The television’s screen is illuminated by a combination of a Full Array and Direct-Lit backlights mounted behind the LCD panel.
Given that Full Array is essentially a perfected version of Direct Lit, it naturally produces superior results in terms of image quality, including more vibrant colors and more contrast.
Direct-lit panels in TVs achieve uniform illumination throughout the LCD screen through the employment of a small number of LED lights.
While this improves color accuracy and viewing angle, it does little to boost color contrasts beyond turning down the lighting.
To achieve great brightness contrast and even more vibrant colors, Full Array backlights are constructed with LED light segments covering the full panel and adjusted dynamically.
Elevated dark levels caused by direct lighting are eliminated.
Edge Lit And Full Array Dimming? Different & Similarities
Even though they are different, edge-lit and full-array backlighting are both popular types of backlighting used in LED-backlit LCD screens, so they do have some things in common.
Here are some things they have in common:
- Main Use: LED-backlit LCD screens in TVs and computers are lit up with either edge-lit or full-array backlighting.
- Open Format: These two technologies are both “open formats,” which means that different TV and monitor makers can use them.
- Changes Made to Technologies: Edge-lit and full-array backlighting have helped make TVs, desktop monitors, laptop screens, and other display technologies better by boosting picture quality and contrast.
For a long time now, edge-lit televisions have been the preferred option for consumers, and they remain the most generally available model.
They use LEDs placed around the television’s bezel and aimed at the screen’s center to provide illumination.
When it comes to local dimming, they typically can only darken large sections of the screen rather than the pinpoint dimming possible with Full Array.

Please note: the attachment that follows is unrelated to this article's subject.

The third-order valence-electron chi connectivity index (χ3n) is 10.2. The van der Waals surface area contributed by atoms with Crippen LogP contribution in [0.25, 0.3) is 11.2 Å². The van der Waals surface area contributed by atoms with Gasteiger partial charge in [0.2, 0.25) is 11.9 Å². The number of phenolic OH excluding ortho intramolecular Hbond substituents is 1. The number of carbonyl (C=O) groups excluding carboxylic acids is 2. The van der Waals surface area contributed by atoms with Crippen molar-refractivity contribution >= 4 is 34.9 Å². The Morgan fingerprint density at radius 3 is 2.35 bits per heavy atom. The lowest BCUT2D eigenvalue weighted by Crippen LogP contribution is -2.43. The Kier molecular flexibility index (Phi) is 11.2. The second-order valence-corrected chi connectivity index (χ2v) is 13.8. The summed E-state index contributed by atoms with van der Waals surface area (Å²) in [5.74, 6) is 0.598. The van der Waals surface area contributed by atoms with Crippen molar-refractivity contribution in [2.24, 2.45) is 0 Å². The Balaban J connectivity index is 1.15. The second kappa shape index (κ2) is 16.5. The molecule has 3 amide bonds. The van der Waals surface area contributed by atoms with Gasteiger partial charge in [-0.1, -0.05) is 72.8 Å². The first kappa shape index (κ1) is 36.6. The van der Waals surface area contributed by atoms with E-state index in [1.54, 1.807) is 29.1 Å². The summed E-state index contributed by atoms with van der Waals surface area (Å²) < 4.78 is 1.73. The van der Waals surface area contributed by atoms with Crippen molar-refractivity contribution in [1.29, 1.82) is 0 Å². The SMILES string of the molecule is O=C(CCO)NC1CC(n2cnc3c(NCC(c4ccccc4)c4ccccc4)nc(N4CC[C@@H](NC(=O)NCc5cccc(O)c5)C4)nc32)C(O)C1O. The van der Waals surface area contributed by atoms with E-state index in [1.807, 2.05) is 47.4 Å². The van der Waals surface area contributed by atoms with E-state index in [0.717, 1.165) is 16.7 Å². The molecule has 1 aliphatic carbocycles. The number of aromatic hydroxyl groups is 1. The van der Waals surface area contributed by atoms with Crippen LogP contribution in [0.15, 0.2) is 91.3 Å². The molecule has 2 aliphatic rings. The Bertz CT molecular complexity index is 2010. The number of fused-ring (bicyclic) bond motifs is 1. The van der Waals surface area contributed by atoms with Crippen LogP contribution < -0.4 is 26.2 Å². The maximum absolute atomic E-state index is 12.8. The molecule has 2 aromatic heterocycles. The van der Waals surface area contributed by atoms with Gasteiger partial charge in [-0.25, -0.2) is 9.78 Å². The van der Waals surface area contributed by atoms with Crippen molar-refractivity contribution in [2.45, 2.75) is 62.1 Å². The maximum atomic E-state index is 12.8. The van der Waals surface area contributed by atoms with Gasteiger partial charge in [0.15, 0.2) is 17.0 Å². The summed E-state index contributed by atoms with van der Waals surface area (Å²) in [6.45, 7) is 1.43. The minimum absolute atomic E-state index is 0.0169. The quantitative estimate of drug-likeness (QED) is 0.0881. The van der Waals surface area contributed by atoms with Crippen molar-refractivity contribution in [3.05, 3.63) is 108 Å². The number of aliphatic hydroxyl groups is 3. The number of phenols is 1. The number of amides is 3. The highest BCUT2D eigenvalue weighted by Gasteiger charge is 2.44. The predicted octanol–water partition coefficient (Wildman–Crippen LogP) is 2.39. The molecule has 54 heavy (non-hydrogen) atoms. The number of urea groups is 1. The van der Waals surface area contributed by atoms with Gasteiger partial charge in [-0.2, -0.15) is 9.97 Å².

Full Array LED TVs include an abundance of LEDs strategically placed across the back of the device.
In addition, Full Array TVs’ local dimming is often more concentrated and precise than that of Edge Lit TVs.
The enhanced contrast, brightness, and depth of the resulting images create the impression that they are leaping off the screen at you.
In this comparison between Full Array LED and Edge Lit models, the former comes out on top.
Even if a Full Array TV is beyond your price range or if you don’t want or need a Full Array TV for your home or company,
an Edge Lit TV will still do an excellent job of producing clear, rich, and visually appealing images.
The local dimming features of LED TVs can be used to raise the contrast ratio.
Some parts of the LED lighting under an LCD screen can be turned off, or dimmed, by local dimming. This makes blacks look darker and whites look brighter.
Local dimming can be bad for some TVs because it can make bright areas bloom or light up whole areas when there is a small object.
It looks like only the cheapest TVs will have problems with local dimming. Other than that, most new TVs do a good job of improving picture quality in dark scenes.
Last update on 2023-10-09 / Affiliate links / Images from Amazon Product Advertising API